Last month, numerous outlets reported that one-third of Poland is now an “LGBT-free zone,” which means local municipalities have passed resolutions “against LGBT propaganda” and “pro-family.”
Now, believe it or not, voters in one U.S. county may decide whether to do effectively the same thing.
Joe Dill, a councilman in Greenville County, South Carolina, has introduced a proposed ballot measure that would allow voters to weigh in on an anti-gay resolution originally passed in 1996. The resolution states “that lifestyles advocated by the gay community should not be endorsed by government policy makers, because they are incompatible with the standards to which this community subscribes.”
The resolution also states that “the traditional family structure … has been proven to be the primary and best method for fostering a positive development in children” and “pledges not to fund those activities which seek to contravene these existing community standards.”
“This policy will serve and protect the health, safety and welfare of its constituents,” the resolution states.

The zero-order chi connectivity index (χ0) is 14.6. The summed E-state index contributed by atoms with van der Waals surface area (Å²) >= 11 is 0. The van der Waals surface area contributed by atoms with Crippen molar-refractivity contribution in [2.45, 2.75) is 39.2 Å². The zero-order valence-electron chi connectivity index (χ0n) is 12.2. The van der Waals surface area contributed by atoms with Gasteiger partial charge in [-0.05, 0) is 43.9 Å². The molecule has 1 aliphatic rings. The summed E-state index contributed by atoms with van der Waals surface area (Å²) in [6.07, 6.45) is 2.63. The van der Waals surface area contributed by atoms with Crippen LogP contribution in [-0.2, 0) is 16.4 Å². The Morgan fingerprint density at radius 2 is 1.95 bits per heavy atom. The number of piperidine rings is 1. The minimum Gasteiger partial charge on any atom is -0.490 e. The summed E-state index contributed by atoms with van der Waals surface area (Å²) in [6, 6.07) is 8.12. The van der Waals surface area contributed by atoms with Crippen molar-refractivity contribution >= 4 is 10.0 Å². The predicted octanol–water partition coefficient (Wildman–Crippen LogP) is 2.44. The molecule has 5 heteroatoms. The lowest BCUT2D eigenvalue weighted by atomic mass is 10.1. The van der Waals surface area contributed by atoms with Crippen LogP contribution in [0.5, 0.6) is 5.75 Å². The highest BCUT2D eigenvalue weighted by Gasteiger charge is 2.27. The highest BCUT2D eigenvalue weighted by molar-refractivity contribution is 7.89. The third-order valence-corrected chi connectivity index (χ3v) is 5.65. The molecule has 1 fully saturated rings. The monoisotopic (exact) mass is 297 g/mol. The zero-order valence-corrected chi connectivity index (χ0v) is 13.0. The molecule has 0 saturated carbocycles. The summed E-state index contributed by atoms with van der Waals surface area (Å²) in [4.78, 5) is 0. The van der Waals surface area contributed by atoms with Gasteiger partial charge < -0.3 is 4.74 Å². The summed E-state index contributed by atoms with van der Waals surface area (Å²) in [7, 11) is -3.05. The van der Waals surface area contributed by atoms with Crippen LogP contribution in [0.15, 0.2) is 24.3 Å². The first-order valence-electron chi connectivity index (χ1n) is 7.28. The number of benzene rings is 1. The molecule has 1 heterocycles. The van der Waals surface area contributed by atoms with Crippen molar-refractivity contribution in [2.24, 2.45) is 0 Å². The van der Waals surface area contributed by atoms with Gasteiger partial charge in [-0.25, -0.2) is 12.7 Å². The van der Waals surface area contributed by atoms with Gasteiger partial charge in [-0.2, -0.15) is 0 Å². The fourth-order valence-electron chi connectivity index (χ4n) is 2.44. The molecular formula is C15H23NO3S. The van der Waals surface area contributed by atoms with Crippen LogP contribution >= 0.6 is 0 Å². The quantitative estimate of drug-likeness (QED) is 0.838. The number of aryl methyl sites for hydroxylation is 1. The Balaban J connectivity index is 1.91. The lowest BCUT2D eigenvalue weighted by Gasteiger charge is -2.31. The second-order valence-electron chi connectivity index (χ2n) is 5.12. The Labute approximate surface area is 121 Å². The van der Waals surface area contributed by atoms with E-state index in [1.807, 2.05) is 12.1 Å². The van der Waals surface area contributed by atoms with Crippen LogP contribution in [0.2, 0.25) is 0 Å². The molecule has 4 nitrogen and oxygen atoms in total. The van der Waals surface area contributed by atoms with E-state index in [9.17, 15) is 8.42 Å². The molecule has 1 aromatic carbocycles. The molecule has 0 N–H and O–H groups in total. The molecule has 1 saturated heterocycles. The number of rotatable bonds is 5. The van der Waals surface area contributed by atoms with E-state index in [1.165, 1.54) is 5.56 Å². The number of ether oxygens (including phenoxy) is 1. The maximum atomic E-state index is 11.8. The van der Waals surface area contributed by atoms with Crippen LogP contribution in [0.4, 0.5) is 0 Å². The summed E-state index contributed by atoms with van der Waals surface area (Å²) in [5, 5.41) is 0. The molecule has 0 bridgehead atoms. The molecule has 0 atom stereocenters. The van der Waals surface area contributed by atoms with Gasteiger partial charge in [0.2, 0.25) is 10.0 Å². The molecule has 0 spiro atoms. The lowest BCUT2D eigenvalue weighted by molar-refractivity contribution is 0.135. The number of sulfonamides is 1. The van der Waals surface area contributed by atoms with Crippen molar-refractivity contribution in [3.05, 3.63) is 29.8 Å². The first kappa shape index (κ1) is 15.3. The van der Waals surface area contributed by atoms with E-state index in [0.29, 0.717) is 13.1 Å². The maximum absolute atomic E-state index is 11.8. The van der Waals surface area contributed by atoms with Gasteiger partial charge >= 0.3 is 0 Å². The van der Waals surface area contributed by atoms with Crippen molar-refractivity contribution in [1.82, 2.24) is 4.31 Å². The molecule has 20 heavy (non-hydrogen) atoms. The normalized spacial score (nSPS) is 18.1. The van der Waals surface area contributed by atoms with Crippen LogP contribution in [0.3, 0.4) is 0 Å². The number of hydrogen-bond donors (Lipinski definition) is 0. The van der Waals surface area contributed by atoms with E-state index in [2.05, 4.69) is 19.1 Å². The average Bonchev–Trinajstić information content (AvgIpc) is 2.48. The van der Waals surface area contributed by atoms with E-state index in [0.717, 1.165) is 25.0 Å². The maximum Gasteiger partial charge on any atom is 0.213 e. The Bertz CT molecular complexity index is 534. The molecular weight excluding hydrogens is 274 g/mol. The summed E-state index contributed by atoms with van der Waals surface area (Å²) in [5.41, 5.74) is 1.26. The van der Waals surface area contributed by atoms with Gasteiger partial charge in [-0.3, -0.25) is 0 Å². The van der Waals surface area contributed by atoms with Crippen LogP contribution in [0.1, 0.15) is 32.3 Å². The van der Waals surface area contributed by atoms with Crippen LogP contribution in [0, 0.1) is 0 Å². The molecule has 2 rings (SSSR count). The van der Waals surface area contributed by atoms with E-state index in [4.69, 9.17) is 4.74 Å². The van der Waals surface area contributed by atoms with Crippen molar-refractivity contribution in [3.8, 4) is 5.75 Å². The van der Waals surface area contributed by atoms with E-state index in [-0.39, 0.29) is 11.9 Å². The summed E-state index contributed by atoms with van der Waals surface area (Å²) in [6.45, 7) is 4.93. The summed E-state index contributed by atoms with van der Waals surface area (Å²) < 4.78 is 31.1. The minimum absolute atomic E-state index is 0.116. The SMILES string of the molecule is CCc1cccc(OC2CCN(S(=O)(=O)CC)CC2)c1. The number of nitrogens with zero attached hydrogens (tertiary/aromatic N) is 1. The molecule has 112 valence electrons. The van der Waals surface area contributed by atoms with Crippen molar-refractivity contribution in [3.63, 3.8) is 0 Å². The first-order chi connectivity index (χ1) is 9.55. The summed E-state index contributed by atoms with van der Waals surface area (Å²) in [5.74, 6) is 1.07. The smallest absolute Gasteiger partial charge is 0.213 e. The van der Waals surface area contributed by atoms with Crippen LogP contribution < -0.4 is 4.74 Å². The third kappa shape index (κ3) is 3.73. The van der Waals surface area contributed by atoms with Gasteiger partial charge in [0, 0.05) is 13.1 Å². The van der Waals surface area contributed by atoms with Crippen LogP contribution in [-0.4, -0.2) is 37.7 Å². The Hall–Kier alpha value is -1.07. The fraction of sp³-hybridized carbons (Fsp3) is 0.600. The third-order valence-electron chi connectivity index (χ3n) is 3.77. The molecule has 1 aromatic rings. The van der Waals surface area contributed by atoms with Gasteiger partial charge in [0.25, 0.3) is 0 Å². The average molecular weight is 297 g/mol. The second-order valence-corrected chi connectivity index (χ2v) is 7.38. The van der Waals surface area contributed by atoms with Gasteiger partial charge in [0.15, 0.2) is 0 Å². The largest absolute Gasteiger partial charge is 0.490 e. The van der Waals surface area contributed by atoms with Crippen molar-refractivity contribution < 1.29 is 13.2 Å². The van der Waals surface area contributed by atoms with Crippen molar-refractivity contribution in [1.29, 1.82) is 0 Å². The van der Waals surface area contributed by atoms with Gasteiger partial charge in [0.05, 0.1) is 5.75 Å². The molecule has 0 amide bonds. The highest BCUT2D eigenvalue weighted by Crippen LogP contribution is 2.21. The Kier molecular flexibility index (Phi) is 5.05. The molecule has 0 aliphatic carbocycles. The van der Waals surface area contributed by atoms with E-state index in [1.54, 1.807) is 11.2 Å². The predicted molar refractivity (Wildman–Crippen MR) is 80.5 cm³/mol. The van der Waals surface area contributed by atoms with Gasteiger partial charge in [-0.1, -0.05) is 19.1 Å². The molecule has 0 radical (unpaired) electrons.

Dill introduced his proposed ballot measure in the wake of a campaign by LGBT advocates to have the county council repeal the 24-year-old anti-gay resolution, which currently remains on the books.
During a standing-room-only meeting on Tuesday, the council voted 6-5 in favor of expiring all resolutions passed before 2012, which would have repealed the anti-gay resolution. However, the simple majority fell short of the eight votes needed for passage. The repeal provision initially cleared the council in an 8-3 committee vote. But two council members, including Dill, later switched their votes in response to pleas from religious conservatives who addressed the council, bringing Bibles to the podium and citing scripture.
“I as a Baptist preacher do believe there’s one way. That God’s way,” said David Shoemaker of Bethel Calvary Baptist Church in Travelers Rest. “You can’t get away from it, people. ‘In God We Trust.’ This is a biblical nation. County Council, if we get away from that, if we get away from biblical values, we won’t have the same Greenville that we have today. I beg of you, keep things as they are.”
Explaining his decision to switch his vote, Dill said: “When I got out here and I started hearing things that pricked my conscience and made me realize that I couldn’t vote for this because there’s a lot of stuff that was going to be killed in the 1996 resolution.”
“I heard the speakers,” Dill added. “I changed my mind.”
The council reportedly plans to take up Dill’s proposed ballot measure, which would allow voters to decide the issue in November, in two weeks. Upstate Pride, a local LGBT advocacy group, is pledging to continue its fight to have the council repeal the 1996 resolution.
Watch a report on Tuesday’s meeting below.